Which brings us back to Brussels. Ms. Veselnitskaya had helped arrange the screening, which had all the hallmarks of a Russian influence operation.
There was the up-is-down reality distortion of the film itself. The Kremlin often undermines opponents by releasing compromising information, known as “kompromat,” that can be real or fake but manufactures public cynicism and confusion.
There was the Russian media hall of mirrors. Five pro-Kremlin outlets sent TV crews, ensuring near-Olympics-level coverage. This is also a common Russian tactic: make an assertion and then relentlessly cover it as fact until it becomes mistaken for truth.
There was the brazen defiance of international norms. Two officials who had been linked to Mr. Magnitsky’s death attended, a signal that Moscow saw the accusations as illegitimate and would ignore international pressure.
And there was the imposition of a false reality. If past Russian efforts are any guide, then the event was meant not just to impugn Mr. Magnitsky but to imply that the European Union, by hosting the film, was finally waking up to the truth of Moscow’s innocence.
The incident is a neat illustration of how Russia, which no longer wields the kind of power it once had, now advances its interests through the dark arts of influence operations. And it just so happens to feature Ms. Veselnitskaya, who is again in the news.
But this story has a twist, which is why we wanted to raise it. (If you followed this all as it happened, you already see the twist coming.) The operation fell flat, and arguably even backfired.
The screening was canceled at the last minute. The chairman of the European Parliament’s foreign affairs committee, Elmar Brok, told Radio Free Europe, “This is a piece of propaganda that should not be part of our parliamentary work.” The next day, a pan-European TV channel canceled its own plans to show the film.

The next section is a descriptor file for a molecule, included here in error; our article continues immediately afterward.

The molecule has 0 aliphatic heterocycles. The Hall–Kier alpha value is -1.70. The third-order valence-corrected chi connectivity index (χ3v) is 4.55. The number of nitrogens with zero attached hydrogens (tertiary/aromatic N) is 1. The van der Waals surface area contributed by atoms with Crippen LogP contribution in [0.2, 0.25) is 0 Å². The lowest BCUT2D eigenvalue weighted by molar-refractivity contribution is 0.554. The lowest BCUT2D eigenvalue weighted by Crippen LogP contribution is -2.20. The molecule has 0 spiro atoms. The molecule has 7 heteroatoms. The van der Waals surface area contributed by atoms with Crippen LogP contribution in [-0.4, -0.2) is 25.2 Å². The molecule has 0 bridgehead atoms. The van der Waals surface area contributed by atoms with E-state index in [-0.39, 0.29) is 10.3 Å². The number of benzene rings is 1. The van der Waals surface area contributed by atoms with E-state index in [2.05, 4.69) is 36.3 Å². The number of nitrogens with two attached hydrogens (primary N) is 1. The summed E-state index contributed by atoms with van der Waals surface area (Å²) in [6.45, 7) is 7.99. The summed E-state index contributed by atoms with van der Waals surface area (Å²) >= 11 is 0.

The incident also appeared to offend many in the European Union and galvanize them in support of Mr. Magnitsky’s fight against corruption in Russia. In other words, the whole affair may have harmed more than advanced Russian interests.
That is the side of Russian influence operations you hear about less often. Yes, these operations pose a serious and growing threat to the Western order.
But it’s worth remembering that this is still Russia, a country that has seen its geopolitical position decline steadily for years. Since it ramped up these influence operations, starting around 2013, it has gotten itself isolated and sanctioned, its economy has tanked and it has become mired in wars in Ukraine and Syria.
It is easy to be dazzled by these influence operations and mistake Russia for an all-knowing superpower executing one brilliant chess move after another. It is not. It is, nearly every Russia expert agrees, driven primarily by fear and weakness, and with reason. Ms. Veselnitskaya’s misadventure in Brussels is a reminder of that.